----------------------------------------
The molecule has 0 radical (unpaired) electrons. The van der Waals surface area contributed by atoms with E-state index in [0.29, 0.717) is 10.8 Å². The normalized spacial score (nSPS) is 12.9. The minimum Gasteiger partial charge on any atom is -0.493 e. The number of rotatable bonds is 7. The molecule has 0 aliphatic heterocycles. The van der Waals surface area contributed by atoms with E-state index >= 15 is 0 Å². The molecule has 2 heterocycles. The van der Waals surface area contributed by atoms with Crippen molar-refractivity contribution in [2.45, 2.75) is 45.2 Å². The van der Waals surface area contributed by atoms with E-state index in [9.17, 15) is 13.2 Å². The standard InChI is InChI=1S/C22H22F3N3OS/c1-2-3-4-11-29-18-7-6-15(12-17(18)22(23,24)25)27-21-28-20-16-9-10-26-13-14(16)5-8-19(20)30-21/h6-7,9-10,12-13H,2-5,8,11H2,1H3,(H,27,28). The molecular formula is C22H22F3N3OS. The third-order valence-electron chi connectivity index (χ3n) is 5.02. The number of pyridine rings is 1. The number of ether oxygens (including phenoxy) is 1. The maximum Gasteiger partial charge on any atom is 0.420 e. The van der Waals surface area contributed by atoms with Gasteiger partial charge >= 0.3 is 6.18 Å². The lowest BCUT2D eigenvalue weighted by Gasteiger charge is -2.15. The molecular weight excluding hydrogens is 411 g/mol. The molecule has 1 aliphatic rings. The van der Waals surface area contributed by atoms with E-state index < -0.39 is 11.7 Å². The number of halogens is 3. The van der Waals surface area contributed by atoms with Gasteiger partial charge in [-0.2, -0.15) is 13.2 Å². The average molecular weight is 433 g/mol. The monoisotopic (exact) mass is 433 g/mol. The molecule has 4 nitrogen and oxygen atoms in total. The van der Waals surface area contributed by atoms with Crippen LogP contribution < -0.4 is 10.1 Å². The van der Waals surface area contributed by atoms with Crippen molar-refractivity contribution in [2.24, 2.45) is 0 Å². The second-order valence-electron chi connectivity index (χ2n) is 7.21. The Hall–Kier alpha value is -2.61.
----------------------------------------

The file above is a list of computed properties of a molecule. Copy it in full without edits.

The molecule has 0 radical (unpaired) electrons. The van der Waals surface area contributed by atoms with E-state index in [0.29, 0.717) is 10.8 Å². The normalized spacial score (nSPS) is 12.9. The minimum Gasteiger partial charge on any atom is -0.493 e. The number of rotatable bonds is 7. The molecule has 0 aliphatic heterocycles. The van der Waals surface area contributed by atoms with E-state index >= 15 is 0 Å². The molecule has 2 heterocycles. The van der Waals surface area contributed by atoms with Crippen molar-refractivity contribution in [2.45, 2.75) is 45.2 Å². The van der Waals surface area contributed by atoms with E-state index in [9.17, 15) is 13.2 Å². The standard InChI is InChI=1S/C22H22F3N3OS/c1-2-3-4-11-29-18-7-6-15(12-17(18)22(23,24)25)27-21-28-20-16-9-10-26-13-14(16)5-8-19(20)30-21/h6-7,9-10,12-13H,2-5,8,11H2,1H3,(H,27,28). The molecular formula is C22H22F3N3OS. The third-order valence-electron chi connectivity index (χ3n) is 5.02. The number of pyridine rings is 1. The number of ether oxygens (including phenoxy) is 1. The maximum Gasteiger partial charge on any atom is 0.420 e. The van der Waals surface area contributed by atoms with Gasteiger partial charge >= 0.3 is 6.18 Å². The lowest BCUT2D eigenvalue weighted by Gasteiger charge is -2.15. The molecular weight excluding hydrogens is 411 g/mol. The molecule has 1 aliphatic rings. The van der Waals surface area contributed by atoms with E-state index < -0.39 is 11.7 Å². The number of halogens is 3. The van der Waals surface area contributed by atoms with Gasteiger partial charge in [-0.2, -0.15) is 13.2 Å². The average molecular weight is 433 g/mol. The monoisotopic (exact) mass is 433 g/mol. The molecule has 4 nitrogen and oxygen atoms in total. The van der Waals surface area contributed by atoms with Crippen LogP contribution < -0.4 is 10.1 Å². The van der Waals surface area contributed by atoms with Crippen molar-refractivity contribution in [2.24, 2.45) is 0 Å². The second-order valence-electron chi connectivity index (χ2n) is 7.21. The Hall–Kier alpha value is -2.61.